AASun solar diverter

AASun : Multi-channel solar diverter

Here is how I made my multi-channel solar diverter which I named AASun.

This project is on Github.

Why a solar diverter?

A solar installation can be used in “Self-Consumption”, meaning that the electricity produced is used locally by the producer rather than being sold. Without specialized equipment, consumption is uncertain:

  • Part of the production is used for the daily consumption of the home: refrigerator, VMC, central heating circulator, etc.
  • At certain times, several pieces of equipment can begin to consume at the same time and the total of their consumption exceeds the photovoltaic production.
  • At other times there are few consumers and the surplus photovoltaic production is injected into the public network (without payment).

To best manage the photovoltaic electricity produced, we can use an energy diverter. This diverter will direct the available energy to several devices based on measurements of consumed and produced energy , the environment (temperature sensors, thermostat contact, etc.), and rules defined by the user.

After installing a few solar panels, I decided to make my solar diverter based on an STM32G071CB. The genesis of this router, its configuration and its use are explained in the document Doc/AASun.pdf

Main characteristics :

  • Designed to be placed on a DIN rail support
  • STM32G071CB microcontroller and W25Q64 external flash
  • 1.3” OLED display and 2 buttons to navigate the pages (Can also use a 0.96 OLED display)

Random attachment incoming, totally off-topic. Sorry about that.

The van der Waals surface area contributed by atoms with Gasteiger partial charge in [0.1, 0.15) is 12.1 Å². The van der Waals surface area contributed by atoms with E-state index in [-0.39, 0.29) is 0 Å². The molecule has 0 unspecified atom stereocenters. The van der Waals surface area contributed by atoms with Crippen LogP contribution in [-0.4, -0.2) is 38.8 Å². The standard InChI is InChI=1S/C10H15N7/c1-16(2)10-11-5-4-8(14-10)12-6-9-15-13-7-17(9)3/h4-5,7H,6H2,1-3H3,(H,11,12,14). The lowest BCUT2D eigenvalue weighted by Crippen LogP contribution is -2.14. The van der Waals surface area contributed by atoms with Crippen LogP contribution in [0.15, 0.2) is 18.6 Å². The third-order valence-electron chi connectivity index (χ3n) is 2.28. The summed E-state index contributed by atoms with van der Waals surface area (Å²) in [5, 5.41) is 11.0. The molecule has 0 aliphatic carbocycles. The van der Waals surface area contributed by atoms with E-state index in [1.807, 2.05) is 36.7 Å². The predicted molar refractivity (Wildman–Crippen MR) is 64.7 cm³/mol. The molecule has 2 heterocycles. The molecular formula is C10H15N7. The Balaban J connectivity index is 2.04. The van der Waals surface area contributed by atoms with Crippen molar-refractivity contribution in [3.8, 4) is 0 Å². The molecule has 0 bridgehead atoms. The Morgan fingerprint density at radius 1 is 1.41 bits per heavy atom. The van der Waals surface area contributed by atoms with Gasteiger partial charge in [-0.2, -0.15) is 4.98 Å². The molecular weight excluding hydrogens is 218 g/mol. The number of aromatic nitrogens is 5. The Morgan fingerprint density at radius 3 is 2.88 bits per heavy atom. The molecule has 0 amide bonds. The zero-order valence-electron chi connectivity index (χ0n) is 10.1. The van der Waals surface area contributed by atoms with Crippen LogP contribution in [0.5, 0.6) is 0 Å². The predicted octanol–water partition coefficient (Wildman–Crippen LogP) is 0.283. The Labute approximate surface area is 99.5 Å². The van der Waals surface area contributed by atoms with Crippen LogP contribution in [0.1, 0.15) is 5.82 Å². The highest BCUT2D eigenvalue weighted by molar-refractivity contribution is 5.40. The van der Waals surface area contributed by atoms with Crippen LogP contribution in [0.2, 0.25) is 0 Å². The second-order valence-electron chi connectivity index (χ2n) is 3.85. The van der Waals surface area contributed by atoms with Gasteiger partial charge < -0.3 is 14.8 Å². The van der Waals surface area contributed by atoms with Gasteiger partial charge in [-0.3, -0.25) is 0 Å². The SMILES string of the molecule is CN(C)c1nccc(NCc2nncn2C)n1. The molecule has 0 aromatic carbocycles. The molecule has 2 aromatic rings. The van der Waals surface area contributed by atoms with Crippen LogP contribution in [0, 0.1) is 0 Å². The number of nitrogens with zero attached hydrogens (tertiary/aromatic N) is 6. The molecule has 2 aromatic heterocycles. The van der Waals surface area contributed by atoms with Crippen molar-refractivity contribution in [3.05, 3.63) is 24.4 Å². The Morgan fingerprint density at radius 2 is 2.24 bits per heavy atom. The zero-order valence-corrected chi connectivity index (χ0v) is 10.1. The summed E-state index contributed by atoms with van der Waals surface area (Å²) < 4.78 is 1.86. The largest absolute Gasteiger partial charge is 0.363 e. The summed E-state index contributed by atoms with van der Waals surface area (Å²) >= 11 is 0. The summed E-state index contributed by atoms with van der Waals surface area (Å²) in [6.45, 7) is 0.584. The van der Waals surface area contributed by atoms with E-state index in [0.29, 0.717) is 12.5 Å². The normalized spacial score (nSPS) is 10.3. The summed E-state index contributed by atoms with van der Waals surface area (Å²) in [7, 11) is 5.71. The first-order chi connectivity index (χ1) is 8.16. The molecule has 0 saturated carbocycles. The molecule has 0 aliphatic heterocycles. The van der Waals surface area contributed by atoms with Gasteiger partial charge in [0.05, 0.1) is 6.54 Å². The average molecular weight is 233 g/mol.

• Wired network interface and WIFI, HTTP server for monitoring, configuration of the diverter and routing/forcing rules, display of logs.
  • 2 to 4 current sensors (CT).
  • 2 PWM routing outputs for solid state relay (SSR).
  • 1 230V 3A relay on the card.
  • 1 auxiliary digital output that can control another relay.
  • 2 logic inputs (thermostat, push button, peak/off-peak hours, etc.).
  • 2 pulse counting inputs (up to 30V). If these inputs are not used for counting they can be used as logic inputs.
  • 0 to 4 DS18B20 temperature sensors.
  • 2 routing rules.
  • 8 forcing, each with a start rule and a stop rule.
  • Priority management of routings and forcing.
  • Several forcing modes: PWM, standard, burst.
  • Daily energy history over 31 days. History of powers averaged per ¼ hour over 31 days. The 9 values taken into account are: CT1 to CT4 (CT1 separates import and injection), estimated routing 1 and 2, pulse counters 1 and 2.
  • Anti-legionella management.
  • Linky meter interface.
  • Console interface via UART or Telnet (network).

The diverter currently comes in the form of a prototype with removable parts to facilitate development and evaluations:

The view above shows the prototype that implements all of the planned functionality.

The next step is the design of a new smaller printed circuit, bringing together all the components and implementing all the modifications made during development.

The project is available on Github with source code, schematics and documentation.

On Github the project is documented in French because it was designed according to the characteristics of the Linky meter which is specifically French. The diverter can, however, be used directly on any 50Hz electrical network.
The source code is commented in English.

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